G(Beyond Pesticides, April 14, 2009) Groups are seeking an end to a failed U.S.-supported herbicide spray program that between 2000 and 2008 cost U.S. taxpayers more than half a billion dollars to apply the toxic herbicide glyphosate on approximately three million acres of land in Colombiaâ€”the world’s second most biodiverse country. The herbicide spraying, targeted at coca â€“ the raw ingredient used to make cocaine, is toxic to people and wildlife, wreaks havoc on native ecosystems and has proven to be an ineffective tactic in the â€śWar on Drugs.â€ť Beyond Pesticides encourages you to join with EarthJustice and send a letter to the Obama Administration asking the government to stop supporting this destructive policy.
Colombia is the only country in the world that allows this kind of herbicide sprayingâ€”known as fumigationâ€”as an anti-drug practice. Yet the spraying has been a complete failure. According to U.S. government studies, the area subject to coca cultivation has actually increased by 23 percent since the U.S.-backed fumigation began in earnest, and Colombia remains the leading supplier of cocaine for U.S. markets. Coca farmers simply spread out and relocate the crops, moving deeper into the forest and clearing new areas. The environmental impacts have been disastrous.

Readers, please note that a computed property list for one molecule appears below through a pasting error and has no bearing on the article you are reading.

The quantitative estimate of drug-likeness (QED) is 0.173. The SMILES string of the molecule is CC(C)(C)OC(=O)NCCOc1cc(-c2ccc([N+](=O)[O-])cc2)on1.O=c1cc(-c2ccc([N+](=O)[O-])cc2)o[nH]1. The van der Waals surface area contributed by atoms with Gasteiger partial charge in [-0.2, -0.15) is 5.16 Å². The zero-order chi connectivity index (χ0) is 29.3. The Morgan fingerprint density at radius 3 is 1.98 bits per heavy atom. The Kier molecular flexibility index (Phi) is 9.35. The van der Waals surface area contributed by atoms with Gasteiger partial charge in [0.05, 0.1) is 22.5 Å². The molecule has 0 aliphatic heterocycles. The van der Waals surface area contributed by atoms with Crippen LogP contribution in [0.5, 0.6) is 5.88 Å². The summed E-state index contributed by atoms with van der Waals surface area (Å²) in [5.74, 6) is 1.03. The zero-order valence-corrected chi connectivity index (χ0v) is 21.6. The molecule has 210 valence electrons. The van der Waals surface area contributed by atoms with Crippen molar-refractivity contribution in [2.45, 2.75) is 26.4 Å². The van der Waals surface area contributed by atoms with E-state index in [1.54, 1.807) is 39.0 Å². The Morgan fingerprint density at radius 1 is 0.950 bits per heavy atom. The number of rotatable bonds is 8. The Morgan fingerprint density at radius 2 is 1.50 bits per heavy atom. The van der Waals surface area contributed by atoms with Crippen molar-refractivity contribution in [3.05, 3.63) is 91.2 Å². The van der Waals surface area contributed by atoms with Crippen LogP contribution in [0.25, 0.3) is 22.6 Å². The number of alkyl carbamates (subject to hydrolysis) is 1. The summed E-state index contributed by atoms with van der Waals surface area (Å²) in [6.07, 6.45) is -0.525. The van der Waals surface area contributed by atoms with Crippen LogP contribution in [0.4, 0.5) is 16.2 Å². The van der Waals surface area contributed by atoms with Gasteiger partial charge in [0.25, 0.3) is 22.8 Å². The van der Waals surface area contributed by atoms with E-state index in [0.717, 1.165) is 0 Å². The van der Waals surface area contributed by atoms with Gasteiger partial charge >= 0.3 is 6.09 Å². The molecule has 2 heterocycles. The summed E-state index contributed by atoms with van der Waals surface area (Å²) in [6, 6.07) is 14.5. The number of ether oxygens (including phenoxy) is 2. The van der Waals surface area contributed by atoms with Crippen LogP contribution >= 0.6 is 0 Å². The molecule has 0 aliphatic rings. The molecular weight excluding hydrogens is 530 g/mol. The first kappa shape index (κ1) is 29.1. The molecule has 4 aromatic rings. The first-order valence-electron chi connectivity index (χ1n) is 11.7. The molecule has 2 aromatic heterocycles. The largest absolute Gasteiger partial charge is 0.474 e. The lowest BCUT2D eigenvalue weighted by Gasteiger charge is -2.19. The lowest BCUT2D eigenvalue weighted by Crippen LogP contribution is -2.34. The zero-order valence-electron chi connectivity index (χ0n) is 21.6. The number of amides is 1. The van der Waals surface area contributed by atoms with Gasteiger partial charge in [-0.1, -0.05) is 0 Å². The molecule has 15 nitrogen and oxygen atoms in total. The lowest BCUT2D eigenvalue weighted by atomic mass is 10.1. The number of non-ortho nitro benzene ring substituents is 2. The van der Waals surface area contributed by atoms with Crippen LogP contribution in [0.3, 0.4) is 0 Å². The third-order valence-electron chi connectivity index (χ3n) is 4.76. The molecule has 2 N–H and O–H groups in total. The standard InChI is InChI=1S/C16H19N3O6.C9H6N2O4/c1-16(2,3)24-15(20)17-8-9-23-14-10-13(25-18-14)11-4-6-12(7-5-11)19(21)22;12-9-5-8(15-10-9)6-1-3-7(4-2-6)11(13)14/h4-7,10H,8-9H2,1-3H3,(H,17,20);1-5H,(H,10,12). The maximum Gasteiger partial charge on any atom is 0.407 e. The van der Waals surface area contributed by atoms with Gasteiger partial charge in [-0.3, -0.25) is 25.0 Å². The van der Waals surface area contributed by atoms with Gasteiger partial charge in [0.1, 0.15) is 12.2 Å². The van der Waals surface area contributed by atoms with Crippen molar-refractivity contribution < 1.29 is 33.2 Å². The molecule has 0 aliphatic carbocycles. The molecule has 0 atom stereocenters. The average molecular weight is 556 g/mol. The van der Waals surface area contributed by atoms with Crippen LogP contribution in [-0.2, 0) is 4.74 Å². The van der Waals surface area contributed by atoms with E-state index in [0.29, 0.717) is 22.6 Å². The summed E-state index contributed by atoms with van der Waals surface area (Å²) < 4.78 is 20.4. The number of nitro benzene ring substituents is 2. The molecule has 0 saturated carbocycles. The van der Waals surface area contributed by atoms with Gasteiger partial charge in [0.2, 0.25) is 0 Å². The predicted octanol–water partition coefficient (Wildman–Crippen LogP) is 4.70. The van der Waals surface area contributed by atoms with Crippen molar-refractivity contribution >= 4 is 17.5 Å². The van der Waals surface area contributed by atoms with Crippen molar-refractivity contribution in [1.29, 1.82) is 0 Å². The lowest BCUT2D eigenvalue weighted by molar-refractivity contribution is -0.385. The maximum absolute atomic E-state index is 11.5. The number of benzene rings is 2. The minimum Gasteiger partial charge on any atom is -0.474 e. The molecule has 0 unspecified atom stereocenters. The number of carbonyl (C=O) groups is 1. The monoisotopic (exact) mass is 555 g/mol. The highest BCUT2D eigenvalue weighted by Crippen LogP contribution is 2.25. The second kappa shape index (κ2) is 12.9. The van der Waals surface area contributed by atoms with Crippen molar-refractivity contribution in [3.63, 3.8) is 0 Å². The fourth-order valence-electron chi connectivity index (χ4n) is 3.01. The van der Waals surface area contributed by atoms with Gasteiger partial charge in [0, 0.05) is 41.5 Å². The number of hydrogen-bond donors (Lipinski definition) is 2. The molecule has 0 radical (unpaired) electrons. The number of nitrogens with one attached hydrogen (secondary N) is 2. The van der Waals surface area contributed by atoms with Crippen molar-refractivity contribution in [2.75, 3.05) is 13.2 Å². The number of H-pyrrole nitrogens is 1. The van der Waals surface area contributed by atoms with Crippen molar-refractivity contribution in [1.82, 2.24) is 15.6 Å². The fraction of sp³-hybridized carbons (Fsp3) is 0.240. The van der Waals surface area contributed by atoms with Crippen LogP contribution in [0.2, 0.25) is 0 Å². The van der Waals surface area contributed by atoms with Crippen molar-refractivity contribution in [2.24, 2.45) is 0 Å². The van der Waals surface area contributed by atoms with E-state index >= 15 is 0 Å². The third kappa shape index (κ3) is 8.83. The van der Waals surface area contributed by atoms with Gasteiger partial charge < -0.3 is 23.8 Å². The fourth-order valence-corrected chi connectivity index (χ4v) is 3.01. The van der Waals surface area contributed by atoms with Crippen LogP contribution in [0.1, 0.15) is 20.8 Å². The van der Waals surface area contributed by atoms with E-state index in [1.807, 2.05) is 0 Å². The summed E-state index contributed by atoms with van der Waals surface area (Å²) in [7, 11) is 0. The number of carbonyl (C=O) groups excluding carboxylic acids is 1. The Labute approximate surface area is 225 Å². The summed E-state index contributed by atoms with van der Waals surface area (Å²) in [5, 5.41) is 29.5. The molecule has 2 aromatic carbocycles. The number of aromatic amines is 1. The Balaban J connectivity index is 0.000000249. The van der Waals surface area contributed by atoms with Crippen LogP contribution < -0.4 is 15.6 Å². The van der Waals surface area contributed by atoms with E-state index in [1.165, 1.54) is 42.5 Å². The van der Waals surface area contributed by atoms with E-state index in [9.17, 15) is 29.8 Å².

Further, the chemical mixture of glyphosate and surfactants used in Colombia has not been fully tested for environmental or human health impacts under these conditions. People on the ground in affected regions say that the spraying significantly harms both. The concentrations applied are much greater than those commonly used for aerial spraying, and the spray drift lands on food crops, water sources, and even humans. At least 10,000 farmers have reported food crops killed by fumigations, and the UN Special Rapporteur on Health said there is “credible and trustworthy evidence” that fumigations are harmful to human health.
In 2007, scientists from Pontificia Catholic University in Quito, Ecuador, completed a study of 24 residents living within three kilometers of the Colombian border â€“ an area targeted by the coca spraying – and have found a wide variety of ailments. The studyâ€™s subjects suffer from symptoms that include intestinal pain, diarrhea, vomiting, headaches, dizziness, numbness, blurred vision, skin irritation, rashes, and difficulty breathing. In addition, the damage to their chromosomes was 600 to 800 percent greater than that of people living 80 km away, which can signal possible conditions like cancer and reproductive effects like miscarriages.
Now is the time to cut U.S. support and funding for this inhumane, ineffective and environmentally destructive program. Send your letter to President Obama today.
â€˘ At the start of the program, Colombia promised a 50% reduction in coca production in two years. Instead, eight years later, production has increased.
â€˘ As a result of the spraying in Colombia, coca cultivation has increased in other countries in the region.
â€˘ Lasting solutions can only be designed by helping those whose subsistence is tied to coca farming find alternatives.
â€˘ The environmental and health analyses of the program incorrectly assume that the spray planes are able to avoid spraying water bodies or people.
â€˘ The plants usually grow back, so no end to this spraying is in sight.